I should note at this point that the ‘pink’ in ‘pink prosecco’ only references my slightly sub-shirazian shade of politics. However personally I don’t see why LGBT people should be expected to be any more or less radical than anyone else. It’s a sign of progress not regression that people who are dull, or disagreeably right wing, are as happy to identify as LGBT as creative, radical, edgy types. Peter concludes:
“The unwritten social contract at the heart of the recent campaigns for LGBT law reform is that gay people should behave respectably. No more cruising, orgies or bondage. In return, the ‘good gays’ will be rewarded with equal treatment. The ‘bad gays’, who fail to conform to conventional morality will, of course, remain sexual outlaws. Is that what we want? A prescriptive moralism that penalises non-conformists within our own community?”
But why should bondage and a rejection of conventional morality be seen as LGBT specific issues?
We must all register our protests, as best we can. Staff at Channel 4 (including Jon Snow, below) made their feelings known this evening:
Excerpted from Press Gazette:
National Union of Journalists’ general secretary Michelle Stanistreet described the sentences as “outrageous” and called for the British Government to condemn the verdicts.”The NUJ condemns in the strongest terms these sentences meted on journalists who were merely doing their job,” she said. “This is an outrageous decision and travesty of justice made by a kangaroo court.”Al Jazeera has rejected the charges against its journalists and maintains their innocence. This is a brutal regime which is attacking and arresting many journalists to attempt to silence them and prevent them from reporting events.
“The British Government must immediately signal its opposition to this verdict and do all it can to have the sentences overturned. The NUJ is calling on all media organisations to register their protest in support of colleagues at Al Jazeera and all the Egyptian journalists who have been attacked and arrested by their country’s authorities.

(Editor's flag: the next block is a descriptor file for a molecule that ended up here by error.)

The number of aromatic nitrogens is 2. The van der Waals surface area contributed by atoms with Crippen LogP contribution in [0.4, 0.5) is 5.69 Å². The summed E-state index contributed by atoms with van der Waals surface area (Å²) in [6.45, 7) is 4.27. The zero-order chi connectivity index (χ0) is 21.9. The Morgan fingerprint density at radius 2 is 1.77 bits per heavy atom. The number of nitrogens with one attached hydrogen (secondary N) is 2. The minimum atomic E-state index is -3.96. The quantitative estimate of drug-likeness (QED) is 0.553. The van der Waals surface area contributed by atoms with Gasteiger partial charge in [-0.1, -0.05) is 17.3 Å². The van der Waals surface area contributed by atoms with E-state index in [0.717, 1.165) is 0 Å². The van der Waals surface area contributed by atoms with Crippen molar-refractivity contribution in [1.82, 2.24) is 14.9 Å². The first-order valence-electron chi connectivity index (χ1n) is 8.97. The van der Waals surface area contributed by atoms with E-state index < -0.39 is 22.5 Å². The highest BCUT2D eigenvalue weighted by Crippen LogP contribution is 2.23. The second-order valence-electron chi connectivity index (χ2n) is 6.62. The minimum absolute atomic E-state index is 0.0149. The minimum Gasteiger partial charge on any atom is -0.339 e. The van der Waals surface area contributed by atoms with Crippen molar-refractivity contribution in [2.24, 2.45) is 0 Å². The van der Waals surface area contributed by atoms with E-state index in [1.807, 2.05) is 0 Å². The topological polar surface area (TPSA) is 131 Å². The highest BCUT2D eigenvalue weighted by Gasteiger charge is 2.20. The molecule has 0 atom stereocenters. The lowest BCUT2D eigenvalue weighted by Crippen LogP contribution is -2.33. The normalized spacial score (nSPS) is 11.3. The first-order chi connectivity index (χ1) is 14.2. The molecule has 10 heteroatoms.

“Governments must not be allowed to deny journalists, wherever they are, the right to be able to report independently and in safety. The freedom of journalists is an integral part of any democratic process.”
Free speech campaign group Index on Censorship said the verdicts sent a message that journalists “simply doing their job” was considered a crime in Egypt.
Chief executive Jodie Ginsberg condemned the verdicts as “disgraceful” adding: “We call on the international community to join us in condemning this verdict and ask governments to apply political and financial pressure on a country that is rapidly unwinding recently won freedoms, including freedom of the press.
“The government of newly elected president Abdel-Fattah el-Sissi must build on the country’s democratic aspirations and halt curbs on the media and the silencing of voices of dissent.”
Ginsberg said at least 14 journalists remained in detention in Egypt and some 200 members of the press were in jails around the world, and that concerns are growing over the safety of media representatives across the globe.
“Index is deeply concerned at the growing number of imprisoned journalists in Egypt and around the world,” she said. “We reiterate our support to journalists to report freely and safely and call on Egyptian authorities to drop charges against journalists and ensure they are set free from jail.
“And we ask governments to maintain pressure on Egypt to ensure freedom of expression and other fundamental human rights are protected. Index joined the global #FreeAJStaff campaign along with other human rights, press freedom groups and journalists.”
The hashtags #journalismisnotacrime and #FreeAJStaff were trending on Twitter this morning after the verdicts came through.
The picture below should shame anyone and everyone in Britain (and the rest of the West) who doesn’t bother to vote …
Men show their fingers after the ink-stained part of their fingers were cut off by the Taliban after they took part in the presidential election, in Herat province June 14, 2014.
…but even more, it should shame those on the so-called “left” who have ever expressed (publicly or privately) any degree of sympathy for the rural fascists of the Taliban. You know who you are (and so do we), you scum.
Peaches Geldof, who died on Monday, had become a serious and thoughtful person, and a very good writer. In her memory, we re-publish this powerful piece that she wrote for The Independent, published on 9 October 2012. Happily, Peaches lived to see this battle won, but her message of tolerance, love and decency is still worth reading, and stands as a fitting memorial:
In the summer of 2003 I was 14 years old, and my best friend was a gay boy named Daniel. He was smart, funny and totally unaware of how beautiful he was. Everyone seemed to be in love with him at some point, but he was in love with his school friend Ben.